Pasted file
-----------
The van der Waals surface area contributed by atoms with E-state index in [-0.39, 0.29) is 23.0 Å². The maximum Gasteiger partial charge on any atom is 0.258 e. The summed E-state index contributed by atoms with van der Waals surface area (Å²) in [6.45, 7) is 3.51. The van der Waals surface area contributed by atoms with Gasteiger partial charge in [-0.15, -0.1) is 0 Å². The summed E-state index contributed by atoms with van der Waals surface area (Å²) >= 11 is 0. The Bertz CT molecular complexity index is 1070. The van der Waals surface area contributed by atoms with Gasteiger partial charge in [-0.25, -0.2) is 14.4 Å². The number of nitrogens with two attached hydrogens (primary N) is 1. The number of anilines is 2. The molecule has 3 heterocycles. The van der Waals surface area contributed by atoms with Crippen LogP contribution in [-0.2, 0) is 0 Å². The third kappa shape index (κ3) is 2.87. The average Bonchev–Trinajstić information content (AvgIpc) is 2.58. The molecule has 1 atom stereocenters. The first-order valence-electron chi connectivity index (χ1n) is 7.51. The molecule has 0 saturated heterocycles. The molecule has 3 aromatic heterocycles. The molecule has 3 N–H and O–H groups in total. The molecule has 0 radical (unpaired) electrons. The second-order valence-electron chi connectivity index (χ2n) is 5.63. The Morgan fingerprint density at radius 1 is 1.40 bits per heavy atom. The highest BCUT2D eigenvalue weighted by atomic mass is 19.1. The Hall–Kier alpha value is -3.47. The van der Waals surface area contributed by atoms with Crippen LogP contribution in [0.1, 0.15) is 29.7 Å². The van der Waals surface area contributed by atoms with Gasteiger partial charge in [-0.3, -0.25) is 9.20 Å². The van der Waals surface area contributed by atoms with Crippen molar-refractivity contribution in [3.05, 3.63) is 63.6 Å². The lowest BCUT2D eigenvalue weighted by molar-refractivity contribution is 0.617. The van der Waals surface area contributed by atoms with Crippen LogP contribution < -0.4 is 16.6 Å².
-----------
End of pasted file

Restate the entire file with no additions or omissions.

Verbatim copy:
The van der Waals surface area contributed by atoms with E-state index in [-0.39, 0.29) is 23.0 Å². The maximum Gasteiger partial charge on any atom is 0.258 e. The summed E-state index contributed by atoms with van der Waals surface area (Å²) in [6.45, 7) is 3.51. The van der Waals surface area contributed by atoms with Gasteiger partial charge in [-0.15, -0.1) is 0 Å². The summed E-state index contributed by atoms with van der Waals surface area (Å²) >= 11 is 0. The Bertz CT molecular complexity index is 1070. The van der Waals surface area contributed by atoms with Gasteiger partial charge in [-0.25, -0.2) is 14.4 Å². The number of nitrogens with two attached hydrogens (primary N) is 1. The number of anilines is 2. The molecule has 3 heterocycles. The van der Waals surface area contributed by atoms with Crippen LogP contribution in [-0.2, 0) is 0 Å². The third kappa shape index (κ3) is 2.87. The average Bonchev–Trinajstić information content (AvgIpc) is 2.58. The molecule has 1 atom stereocenters. The first-order valence-electron chi connectivity index (χ1n) is 7.51. The molecule has 0 saturated heterocycles. The molecule has 3 aromatic heterocycles. The molecule has 3 N–H and O–H groups in total. The molecule has 0 radical (unpaired) electrons. The second-order valence-electron chi connectivity index (χ2n) is 5.63. The Morgan fingerprint density at radius 1 is 1.40 bits per heavy atom. The highest BCUT2D eigenvalue weighted by atomic mass is 19.1. The Hall–Kier alpha value is -3.47. The van der Waals surface area contributed by atoms with Crippen LogP contribution in [0.1, 0.15) is 29.7 Å². The van der Waals surface area contributed by atoms with Gasteiger partial charge in [-0.3, -0.25) is 9.20 Å². The van der Waals surface area contributed by atoms with Crippen molar-refractivity contribution in [3.05, 3.63) is 63.6 Å². The lowest BCUT2D eigenvalue weighted by molar-refractivity contribution is 0.617. The van der Waals surface area contributed by atoms with Crippen LogP contribution < -0.4 is 16.6 Å².